Toronto, ON (August 3, 2016) — Ontario Regional Chief Isadore Day welcomes today’s announcement rolling out the much-anticipated Missing and Murdered Indigenous Women National Inquiry and says we must rally behind the commissioners and support the families in the critical work they will carry out over the next two years.
“On behalf of the Chiefs of Ontario, I welcome the announcement of this long overdue inquiry into this national crisis and want to acknowledge the families, the women’s groups and the Indigenous organizations for taking the lead and pushed the federal government for an inquiry,” said Regional Chief Day. “The MMIW Inquiry’s mandate is slated to end in 2018 and in the meantime, we look forward to an interim report which should contain immediate recommendations and direct action. We will continue to adhere to the ‘Families First’ philosophy and look forward to working with and providing support to the commissioners and the regional liaison representatives.”
Indigenous Affairs Minister Carolyn Bennett, Justice Minister Jody Wilson-Raybould and Status of Women Minister Patty Hajdu unveiled the plan for the missing and murdered indigenous women inquiry this morning at the Canadian Museum of History in Gatineau, Que.
The government announced the five-person panel and the budget set at $53.86 million, topped up from the $40 million budget commitment. Justice Canada is also putting an additional $16.17 million over four years to create family information liaison units in each province and territory and to increase funding for culturally appropriate victims' services. The inquiry will begin Sept. 1 and run until Dec. 31, 2018, at a cost estimated at $53.8 million.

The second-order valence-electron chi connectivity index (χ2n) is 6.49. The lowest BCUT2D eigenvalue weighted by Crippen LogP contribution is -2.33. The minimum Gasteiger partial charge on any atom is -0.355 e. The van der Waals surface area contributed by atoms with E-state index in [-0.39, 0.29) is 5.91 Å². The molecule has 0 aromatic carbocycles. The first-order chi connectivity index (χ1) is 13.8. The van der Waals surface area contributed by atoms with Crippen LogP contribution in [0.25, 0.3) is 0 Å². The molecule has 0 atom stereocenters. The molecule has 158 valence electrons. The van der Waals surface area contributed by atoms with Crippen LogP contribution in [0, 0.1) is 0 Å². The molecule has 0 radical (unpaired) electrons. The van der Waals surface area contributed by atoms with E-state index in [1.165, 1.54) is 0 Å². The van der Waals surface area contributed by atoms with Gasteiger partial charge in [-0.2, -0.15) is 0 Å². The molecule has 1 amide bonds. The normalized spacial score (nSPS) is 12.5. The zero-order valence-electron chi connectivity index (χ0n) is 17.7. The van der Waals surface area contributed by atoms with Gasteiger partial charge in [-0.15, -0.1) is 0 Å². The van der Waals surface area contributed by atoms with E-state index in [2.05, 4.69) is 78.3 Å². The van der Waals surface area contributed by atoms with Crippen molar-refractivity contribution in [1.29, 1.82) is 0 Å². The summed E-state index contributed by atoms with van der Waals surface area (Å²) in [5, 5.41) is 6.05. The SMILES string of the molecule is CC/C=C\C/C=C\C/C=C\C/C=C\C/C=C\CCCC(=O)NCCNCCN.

The commissioners are: Marion Buller named chief commissioner and is British Columbia's first female First Nations judge; Michèle Audette, leading women's First Nations advocate, Innu francophone and former president of the Native Women's Association of Canada; Qajaq Robinson, Ottawa-based lawyer specializing in Aboriginal issues and land and treaty claims, born in Nunavut; Marilyn Poitras, constitutional and aboriginal law expert at the University of Saskatchewan; Brian Eyolfson, First Nations and human rights lawyer, former vice-chair of the Human Rights Tribunal of Ontario.
“We have known for years what many of these recommendations should look like,” said Regional Chief Day. “Canada's inquiry into murdered and missing Indigenous women and girls is a direct result of the generational impact of residential schools combined with today’s child welfare crisis, which stems from poverty and despair. I want this inquiry to examine the factors driving a systemic, high rate of violence against Indigenous women and girls and the role of justice institutions like police forces and coroners' offices.”
Chief Ava Hill of the Six Nations of the Grand River agrees adding it must also include men and boys and the impact on families in First Nation communities. “If we are to take a non-discriminatory approach and are genuinely concerned with helping all victims of violence and homicide, then we need to support the families as they get involved in the process which should include men and boys,” Chief Hill said, “And by strengthening the support in our communities, we will be doing our part to help bring this national tragedy to an end.”
Some families and advocates expressed disappointment the announcement makes no specific mention of police investigations, an issue that came up at all 17 pre-inquiry consultations held earlier this year. A 2015 United Nations report found that young First Nations, Métis and Inuit women were five times more likely to die under violent circumstances than their non-Aboriginal counterparts.
“As the inquiry will seek to accomplish the development of strong recommendations, many feel that it will not attempt to seek justice for specific cases or correct an investigation to a case gone cold,” said Regional Chief Day. “Our families and First Nations must have an oversight and advocacy process that will seek justice immediately. Many cases where police agencies are in question must not be lost along this path. We must continue to seek to have these justice mechanisms built into the process.”
The Chiefs of Ontario is an advocacy forum, and a secretariat for collective decision making, action, and advocacy for the 133 First Nation communities located within the boundaries of the province of Ontario, Canada.
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